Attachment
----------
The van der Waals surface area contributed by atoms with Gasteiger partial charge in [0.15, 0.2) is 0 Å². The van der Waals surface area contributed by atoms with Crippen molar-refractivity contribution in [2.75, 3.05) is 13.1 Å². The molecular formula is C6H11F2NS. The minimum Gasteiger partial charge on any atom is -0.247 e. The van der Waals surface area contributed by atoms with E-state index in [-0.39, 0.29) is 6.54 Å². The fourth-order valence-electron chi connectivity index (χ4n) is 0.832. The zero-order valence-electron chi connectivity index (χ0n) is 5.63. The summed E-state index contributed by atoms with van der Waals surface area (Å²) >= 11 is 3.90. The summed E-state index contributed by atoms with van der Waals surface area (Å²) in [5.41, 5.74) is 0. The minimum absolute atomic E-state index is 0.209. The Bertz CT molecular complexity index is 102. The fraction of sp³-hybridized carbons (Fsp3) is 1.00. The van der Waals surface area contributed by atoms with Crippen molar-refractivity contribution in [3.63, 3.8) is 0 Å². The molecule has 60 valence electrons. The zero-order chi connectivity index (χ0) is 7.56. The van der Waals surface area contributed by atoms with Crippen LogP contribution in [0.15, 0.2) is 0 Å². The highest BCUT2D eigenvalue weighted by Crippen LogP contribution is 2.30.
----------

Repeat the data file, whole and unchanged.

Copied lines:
The van der Waals surface area contributed by atoms with Gasteiger partial charge in [0.15, 0.2) is 0 Å². The van der Waals surface area contributed by atoms with Crippen molar-refractivity contribution in [2.75, 3.05) is 13.1 Å². The molecular formula is C6H11F2NS. The minimum Gasteiger partial charge on any atom is -0.247 e. The van der Waals surface area contributed by atoms with E-state index in [-0.39, 0.29) is 6.54 Å². The fourth-order valence-electron chi connectivity index (χ4n) is 0.832. The zero-order valence-electron chi connectivity index (χ0n) is 5.63. The summed E-state index contributed by atoms with van der Waals surface area (Å²) >= 11 is 3.90. The summed E-state index contributed by atoms with van der Waals surface area (Å²) in [5.41, 5.74) is 0. The minimum absolute atomic E-state index is 0.209. The Bertz CT molecular complexity index is 102. The fraction of sp³-hybridized carbons (Fsp3) is 1.00. The van der Waals surface area contributed by atoms with Crippen molar-refractivity contribution in [3.63, 3.8) is 0 Å². The molecule has 60 valence electrons. The zero-order chi connectivity index (χ0) is 7.56. The van der Waals surface area contributed by atoms with Crippen LogP contribution in [0.15, 0.2) is 0 Å². The highest BCUT2D eigenvalue weighted by Crippen LogP contribution is 2.30.